So here's this glamorous model, upgrading her necessities in the City of Light. She says to the realtor, "I'd love to find a place where I wouldn't have to walk up three or four flights of stairs. But then, this is Paris, and that's the price one expects to pay to live in a beautiful old flat in Paris."

I look out the window at Hudson Street -- beautiful old 19th Century mansions, now being rented out floor by floor as apartments -- and can say the same thing. "Well, this is Hoboken, and to live in a beautiful old place, you're probably going to have to live in an apartment three or four flights up."

In some ways, it's like Paris.

Friday, July 11, 2008

Politically Incorrect: Hoboken Nicknames

July 11, 2008

The seldom-politically-correct Dennis ("The Rabbi") sent me an email a few weeks back about the names people used to call each other in Hoboken:

Mostly everyone had a nickname. Either they get one early in life or later on in life. Some got one for what they did when they got locked up, others for what they did for a living, honest and dishonest, but then who am I to judge them. Some ran numbers, some took bets on horses, some did other things. All were accepted as friends, no snobs in Hobokenites.

There was, and this was in High School, Joe Nose, Bobby Tag, Jew Boy, Mousey, Wacker, and various other names. Later on it was, as a adult, Willie over the barrel, Jackie the Sport, Broadway Tony, John the shark, Vinnie the Bandit, who was a sweet man, no, he was not gay.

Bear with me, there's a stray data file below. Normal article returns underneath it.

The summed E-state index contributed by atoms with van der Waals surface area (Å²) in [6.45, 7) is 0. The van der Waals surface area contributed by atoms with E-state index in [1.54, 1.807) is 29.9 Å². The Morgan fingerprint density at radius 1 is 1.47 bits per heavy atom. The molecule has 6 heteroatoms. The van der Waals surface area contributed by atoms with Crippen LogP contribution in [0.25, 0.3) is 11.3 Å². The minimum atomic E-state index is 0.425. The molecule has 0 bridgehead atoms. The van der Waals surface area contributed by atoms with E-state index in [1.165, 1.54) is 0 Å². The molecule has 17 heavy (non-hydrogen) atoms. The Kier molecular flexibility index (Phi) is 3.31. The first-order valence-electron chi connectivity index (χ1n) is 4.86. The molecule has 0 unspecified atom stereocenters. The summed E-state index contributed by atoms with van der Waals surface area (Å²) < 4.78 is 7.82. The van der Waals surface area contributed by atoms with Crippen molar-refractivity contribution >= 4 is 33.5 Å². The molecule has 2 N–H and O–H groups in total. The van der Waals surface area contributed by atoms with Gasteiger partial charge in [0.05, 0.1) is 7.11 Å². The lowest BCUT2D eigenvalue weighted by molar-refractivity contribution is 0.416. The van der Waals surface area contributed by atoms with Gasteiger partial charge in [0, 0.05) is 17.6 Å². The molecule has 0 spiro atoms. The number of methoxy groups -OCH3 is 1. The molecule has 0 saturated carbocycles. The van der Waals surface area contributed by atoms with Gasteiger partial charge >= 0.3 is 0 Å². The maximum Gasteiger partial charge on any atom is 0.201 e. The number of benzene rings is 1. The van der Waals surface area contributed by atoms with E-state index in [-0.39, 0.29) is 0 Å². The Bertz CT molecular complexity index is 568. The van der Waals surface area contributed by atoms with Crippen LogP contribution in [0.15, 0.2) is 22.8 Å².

Even in Abel's Ice Cream Parlor as a teenager there was Eddie the Criminal. Never found out what he did time for, but he could not have done anything like a bank hold up, that was for sure.

Down the docks everyone had a nickname, like Bobby Bananas, the Cowboy, who was found with his head blown off in his own car.

We were raised to accept these names and never laughed at them. Most of these people grew up and are still known, and died with these names. Sometimes nobody knew their real name! AND you never asked for it neither!!!

When George Crimmins first became Police Chief, he was dubbed the "Sewer Rat!" This was because he would check up on the cops who worked mid-nights and if he caught them sleeping on duty, sent them home, with no pay. George was a real nice guy to people. He listened a lot.

Ever notice how Hobokenites all talk with their hands? They know all the right gestures to make, when they get ticked off in a few languages! Yeah, when I get angry, I have to watch myself not to do these gestures. Old habits are hard to get rid of.

It is funny, nobody ever got ticked off by being called a nickname. It just was accepted as a part of life and sometimes it was a hard life.

Nobody ever slighted you for the job you had. You just had to work in Hoboken. Hobokenites usually ask two questions when they meet you. The first is, "How is
your health?" The second, and the important one is, "Whatta you do for a living?"

Wednesday, July 9, 2008

Views from the Shipyard

July 9, 2008

Reader Jim B sent me a couple of pictures of the old shipyard, this one taken during a snowstorm, both taken in the not-so-distant past.
This one shows the old NY skyline, before there was a convention center.